Figures 2(d) and (e) show the GPC and GC-MS (total ion peak) results with a TMS derivatization for the acid-insoluble material, obtained by further alkaline treatment of the starting sample (mainly G1) in 0.5 M of NaOH at 170 C for 60 min. The GPC data clearly indicated that G1 underwent partial degradation to give a new compound with lower molecular weight, as well as side condensation reactions to give various higher molecular weight compounds (Fig. 2(d)). The GC-MS analysis with a TMS derivatization detected two major peaks (Fig. 2(e)). The highest peak corresponded to the TMS derivative of the unreacted G1. The second largest peak (m/z = 296, 326, 297, 73, 327, 140) was termed TMS-G2. The weak fragment ion of m/z = 73 corresponding to TMS indicated that G1 lost one hydroxyl group during transformation from G1 to G2. Moreover, there were only two strong ion peaks of m/z = 296 and 326 with m/z = 326 representing the molecular ion (M+), suggesting that the molecular structure of G2 appears to be quite stable. The major fragmentation in Fig. 2(f) appears to be the loss of two methyl groups, one from the methoxyl group and the other from the attached cresol ring. From these considerations, G2 is probably attributable to a guaiacyl benzofuran derivative. G2 could be formed by the elimination of formaldehyde from the quinone methide intermediate during the second alkaline treatment step (Fig. 3).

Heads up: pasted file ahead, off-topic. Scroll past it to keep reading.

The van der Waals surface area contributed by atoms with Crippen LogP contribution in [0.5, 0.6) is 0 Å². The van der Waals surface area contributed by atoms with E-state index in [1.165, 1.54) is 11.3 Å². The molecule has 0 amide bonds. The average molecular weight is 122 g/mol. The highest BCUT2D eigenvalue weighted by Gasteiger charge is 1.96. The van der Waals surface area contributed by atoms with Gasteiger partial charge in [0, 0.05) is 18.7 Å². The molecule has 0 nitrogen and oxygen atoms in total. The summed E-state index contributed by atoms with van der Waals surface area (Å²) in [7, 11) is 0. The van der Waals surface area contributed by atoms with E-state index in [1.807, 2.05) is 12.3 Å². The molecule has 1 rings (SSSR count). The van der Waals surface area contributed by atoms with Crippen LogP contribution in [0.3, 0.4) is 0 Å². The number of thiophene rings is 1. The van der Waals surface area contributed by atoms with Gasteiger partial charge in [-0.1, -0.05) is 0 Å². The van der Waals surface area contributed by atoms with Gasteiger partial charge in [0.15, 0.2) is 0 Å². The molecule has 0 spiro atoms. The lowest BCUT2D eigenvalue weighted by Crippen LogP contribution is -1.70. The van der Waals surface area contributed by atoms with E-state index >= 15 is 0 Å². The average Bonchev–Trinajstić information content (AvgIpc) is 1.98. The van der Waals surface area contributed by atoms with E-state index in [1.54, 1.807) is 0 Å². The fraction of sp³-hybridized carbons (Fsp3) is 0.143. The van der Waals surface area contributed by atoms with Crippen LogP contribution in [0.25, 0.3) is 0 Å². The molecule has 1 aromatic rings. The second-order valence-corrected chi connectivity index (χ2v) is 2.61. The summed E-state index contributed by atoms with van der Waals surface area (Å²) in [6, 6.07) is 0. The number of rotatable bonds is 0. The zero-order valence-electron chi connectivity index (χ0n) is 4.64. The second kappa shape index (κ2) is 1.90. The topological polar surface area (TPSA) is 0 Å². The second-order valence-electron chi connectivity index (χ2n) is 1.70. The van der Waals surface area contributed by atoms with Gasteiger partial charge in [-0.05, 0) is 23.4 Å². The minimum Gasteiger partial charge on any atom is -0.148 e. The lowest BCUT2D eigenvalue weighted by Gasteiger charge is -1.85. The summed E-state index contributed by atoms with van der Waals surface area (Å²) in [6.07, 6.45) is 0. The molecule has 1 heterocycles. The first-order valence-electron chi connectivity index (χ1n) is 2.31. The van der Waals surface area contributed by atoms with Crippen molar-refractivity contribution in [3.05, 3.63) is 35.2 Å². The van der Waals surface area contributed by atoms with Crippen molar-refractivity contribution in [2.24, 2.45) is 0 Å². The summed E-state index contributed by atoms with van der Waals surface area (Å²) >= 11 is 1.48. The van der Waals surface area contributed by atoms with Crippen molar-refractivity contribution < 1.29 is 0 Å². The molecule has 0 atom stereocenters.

The alkaline treatment condition is similar to that of alkaline pulping. In his review of various chemical reactions occurred during kraft pulping, Gierer (1980) reported similar reactions that formed conjugated structures. The molecular weight decreased from 286 for G1 (un-silylated) to 254 for G2; therefore, the GPC peak that appeared after that of G1 should mainly be attributed to G2.